I received a few comments stating / asking, if deer skull is a heavily processed photo. No, the deer skull is painted with the help of crafted textures. It took a lot of time and diligence – a week for an hour or two each day. I think I was able to finish it faster, but often the next days I was fixing yesterday’s late work errors.
It all starts with a sketch on a paper. In this case, it’s just to capture the idea to not forget the compositions. I do not always have time to prepare a more detailed sketches, but even such frivolous sketches helps.
The drawing starts with a form blocking and abstract linear features. Then, I applied concrete based texture and divided the drawing into three layers: shadows (own and thrown), key tone, small details (in this case, carvings, stains, bone connectors). I did bliks on the key tone layer – reducing texture intensity in certain areas.
In the second stage, I prepared halo – crown – sun sign. I have put together the necessary form from the reed and took a photo. Then, after clipping and tone adjustment I placed it on the lowest layer in the stack. Part of the reeds had to be photographed additionally and added since the halo was lacking the mass.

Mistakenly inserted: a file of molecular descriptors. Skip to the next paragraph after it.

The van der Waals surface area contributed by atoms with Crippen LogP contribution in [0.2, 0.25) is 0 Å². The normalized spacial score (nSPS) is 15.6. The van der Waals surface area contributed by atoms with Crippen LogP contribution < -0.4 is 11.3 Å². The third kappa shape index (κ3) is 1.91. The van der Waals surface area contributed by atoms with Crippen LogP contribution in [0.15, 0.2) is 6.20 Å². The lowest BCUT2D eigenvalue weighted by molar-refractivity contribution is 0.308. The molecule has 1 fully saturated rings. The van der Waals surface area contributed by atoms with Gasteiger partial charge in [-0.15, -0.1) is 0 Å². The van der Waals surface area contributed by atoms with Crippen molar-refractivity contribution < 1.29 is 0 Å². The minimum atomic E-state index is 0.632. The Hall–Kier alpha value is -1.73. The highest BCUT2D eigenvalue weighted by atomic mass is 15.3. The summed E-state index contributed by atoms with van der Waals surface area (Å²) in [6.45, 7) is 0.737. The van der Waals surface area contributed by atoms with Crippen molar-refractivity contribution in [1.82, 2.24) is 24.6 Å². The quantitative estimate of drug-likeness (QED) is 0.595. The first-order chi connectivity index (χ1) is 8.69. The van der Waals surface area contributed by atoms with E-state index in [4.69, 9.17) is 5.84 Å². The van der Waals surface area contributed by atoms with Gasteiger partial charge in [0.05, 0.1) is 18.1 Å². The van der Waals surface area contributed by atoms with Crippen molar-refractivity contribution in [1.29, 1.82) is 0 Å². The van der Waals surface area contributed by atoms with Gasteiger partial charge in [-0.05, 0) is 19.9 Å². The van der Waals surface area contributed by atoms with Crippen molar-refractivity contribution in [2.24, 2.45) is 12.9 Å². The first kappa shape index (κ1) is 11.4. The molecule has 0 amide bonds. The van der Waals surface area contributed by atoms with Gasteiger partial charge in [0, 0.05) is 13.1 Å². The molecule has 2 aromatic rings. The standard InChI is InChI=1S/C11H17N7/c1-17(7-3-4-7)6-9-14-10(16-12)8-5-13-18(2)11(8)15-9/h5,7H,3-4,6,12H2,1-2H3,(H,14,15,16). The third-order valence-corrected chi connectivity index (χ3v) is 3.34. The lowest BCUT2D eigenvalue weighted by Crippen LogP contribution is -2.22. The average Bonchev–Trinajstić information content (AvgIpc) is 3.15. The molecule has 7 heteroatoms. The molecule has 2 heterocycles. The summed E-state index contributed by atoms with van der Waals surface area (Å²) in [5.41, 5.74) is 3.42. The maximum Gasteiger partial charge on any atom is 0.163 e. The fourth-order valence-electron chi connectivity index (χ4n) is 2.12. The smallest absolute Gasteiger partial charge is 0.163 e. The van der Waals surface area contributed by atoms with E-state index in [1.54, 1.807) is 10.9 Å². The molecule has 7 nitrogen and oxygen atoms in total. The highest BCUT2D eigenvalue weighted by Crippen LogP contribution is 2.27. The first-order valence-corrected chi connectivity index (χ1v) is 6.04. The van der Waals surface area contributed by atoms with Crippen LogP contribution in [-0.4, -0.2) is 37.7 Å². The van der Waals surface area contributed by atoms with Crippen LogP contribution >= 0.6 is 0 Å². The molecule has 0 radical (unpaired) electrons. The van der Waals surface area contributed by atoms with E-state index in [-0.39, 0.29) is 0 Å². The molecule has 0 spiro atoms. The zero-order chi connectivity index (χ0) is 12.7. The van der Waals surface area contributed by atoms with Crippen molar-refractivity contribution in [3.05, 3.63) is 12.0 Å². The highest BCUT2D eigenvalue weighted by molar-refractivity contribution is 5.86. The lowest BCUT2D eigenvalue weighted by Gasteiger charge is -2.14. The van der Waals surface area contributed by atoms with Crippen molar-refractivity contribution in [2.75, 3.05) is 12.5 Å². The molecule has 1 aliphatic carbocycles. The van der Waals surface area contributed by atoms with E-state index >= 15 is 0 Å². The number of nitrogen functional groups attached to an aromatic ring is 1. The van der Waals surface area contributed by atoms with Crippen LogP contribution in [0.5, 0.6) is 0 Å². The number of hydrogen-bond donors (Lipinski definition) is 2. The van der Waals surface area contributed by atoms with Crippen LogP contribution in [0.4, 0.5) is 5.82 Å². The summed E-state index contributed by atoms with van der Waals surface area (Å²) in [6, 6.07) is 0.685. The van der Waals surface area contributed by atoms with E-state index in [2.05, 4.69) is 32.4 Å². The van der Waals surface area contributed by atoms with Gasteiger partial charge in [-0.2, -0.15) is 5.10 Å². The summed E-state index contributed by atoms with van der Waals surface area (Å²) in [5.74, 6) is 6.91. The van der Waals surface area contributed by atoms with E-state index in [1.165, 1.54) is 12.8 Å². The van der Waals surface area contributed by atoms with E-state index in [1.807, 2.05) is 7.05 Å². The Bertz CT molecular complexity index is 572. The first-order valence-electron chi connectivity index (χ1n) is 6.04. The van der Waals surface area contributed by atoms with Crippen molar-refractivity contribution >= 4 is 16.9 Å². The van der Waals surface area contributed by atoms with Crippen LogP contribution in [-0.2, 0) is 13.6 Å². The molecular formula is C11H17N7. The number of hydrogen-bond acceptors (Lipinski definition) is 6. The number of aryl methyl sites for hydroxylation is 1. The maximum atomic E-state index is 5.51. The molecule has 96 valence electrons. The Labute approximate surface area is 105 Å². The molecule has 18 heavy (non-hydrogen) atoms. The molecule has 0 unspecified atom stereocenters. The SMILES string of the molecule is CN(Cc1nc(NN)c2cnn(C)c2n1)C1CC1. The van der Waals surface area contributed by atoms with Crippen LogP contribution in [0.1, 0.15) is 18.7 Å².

The third drawing stage – the fine details. This is runic carvings on the horns, bone joints, especially sharp bright areas, sharp edges.
The last drawing stage – background. The background consists of a hand-drawn elements – stars and the sky dome symbols.
In conclusion, I will say, the most difficult stage was to find the balance between light and dark areas of the skull. Every dark area had to be layered with textures, as seamless texture spray looks unsightly. And with the multilayered textures the dark areas seems richer and more interesting. Btw I had to apply the same method for bright areas as well – to erase particular areas with texturised brush.
This work is published in a limited edition: